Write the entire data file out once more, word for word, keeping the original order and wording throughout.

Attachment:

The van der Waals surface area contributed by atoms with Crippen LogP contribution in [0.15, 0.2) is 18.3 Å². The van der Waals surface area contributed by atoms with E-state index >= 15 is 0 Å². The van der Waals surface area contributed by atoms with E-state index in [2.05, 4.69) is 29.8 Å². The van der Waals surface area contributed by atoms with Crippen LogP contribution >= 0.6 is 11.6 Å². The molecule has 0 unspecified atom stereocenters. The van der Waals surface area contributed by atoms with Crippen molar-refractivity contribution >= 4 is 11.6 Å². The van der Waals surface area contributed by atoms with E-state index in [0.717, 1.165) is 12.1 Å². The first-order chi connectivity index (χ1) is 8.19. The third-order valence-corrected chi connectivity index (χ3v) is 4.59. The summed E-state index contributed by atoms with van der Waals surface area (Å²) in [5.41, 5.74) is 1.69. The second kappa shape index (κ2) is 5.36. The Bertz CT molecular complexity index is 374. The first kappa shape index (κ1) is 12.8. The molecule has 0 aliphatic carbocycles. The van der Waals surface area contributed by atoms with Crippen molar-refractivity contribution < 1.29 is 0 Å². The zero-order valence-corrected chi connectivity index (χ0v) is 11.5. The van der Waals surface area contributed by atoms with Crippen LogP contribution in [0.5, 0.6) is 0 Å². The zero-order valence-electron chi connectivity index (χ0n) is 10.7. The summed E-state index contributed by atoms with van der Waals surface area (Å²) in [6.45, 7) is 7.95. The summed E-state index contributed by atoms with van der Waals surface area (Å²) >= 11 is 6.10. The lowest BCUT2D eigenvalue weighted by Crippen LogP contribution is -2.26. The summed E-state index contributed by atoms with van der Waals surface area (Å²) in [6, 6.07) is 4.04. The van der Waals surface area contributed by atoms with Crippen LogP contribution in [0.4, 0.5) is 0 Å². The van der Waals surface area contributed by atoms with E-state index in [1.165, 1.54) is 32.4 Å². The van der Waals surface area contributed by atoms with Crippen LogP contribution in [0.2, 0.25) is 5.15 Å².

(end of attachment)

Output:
The van der Waals surface area contributed by atoms with Crippen LogP contribution in [0.15, 0.2) is 18.3 Å². The van der Waals surface area contributed by atoms with E-state index >= 15 is 0 Å². The van der Waals surface area contributed by atoms with E-state index in [2.05, 4.69) is 29.8 Å². The van der Waals surface area contributed by atoms with Crippen LogP contribution >= 0.6 is 11.6 Å². The molecule has 0 unspecified atom stereocenters. The van der Waals surface area contributed by atoms with Crippen molar-refractivity contribution >= 4 is 11.6 Å². The van der Waals surface area contributed by atoms with E-state index in [0.717, 1.165) is 12.1 Å². The first-order chi connectivity index (χ1) is 8.19. The third-order valence-corrected chi connectivity index (χ3v) is 4.59. The summed E-state index contributed by atoms with van der Waals surface area (Å²) in [5.41, 5.74) is 1.69. The second kappa shape index (κ2) is 5.36. The Bertz CT molecular complexity index is 374. The first kappa shape index (κ1) is 12.8. The molecule has 0 aliphatic carbocycles. The van der Waals surface area contributed by atoms with Crippen molar-refractivity contribution < 1.29 is 0 Å². The zero-order valence-corrected chi connectivity index (χ0v) is 11.5. The van der Waals surface area contributed by atoms with Crippen LogP contribution in [0.5, 0.6) is 0 Å². The zero-order valence-electron chi connectivity index (χ0n) is 10.7. The summed E-state index contributed by atoms with van der Waals surface area (Å²) in [6.45, 7) is 7.95. The summed E-state index contributed by atoms with van der Waals surface area (Å²) >= 11 is 6.10. The lowest BCUT2D eigenvalue weighted by Crippen LogP contribution is -2.26. The summed E-state index contributed by atoms with van der Waals surface area (Å²) in [6, 6.07) is 4.04. The van der Waals surface area contributed by atoms with Crippen LogP contribution in [0.4, 0.5) is 0 Å². The van der Waals surface area contributed by atoms with E-state index in [1.165, 1.54) is 32.4 Å². The van der Waals surface area contributed by atoms with Crippen LogP contribution in [0.2, 0.25) is 5.15 Å².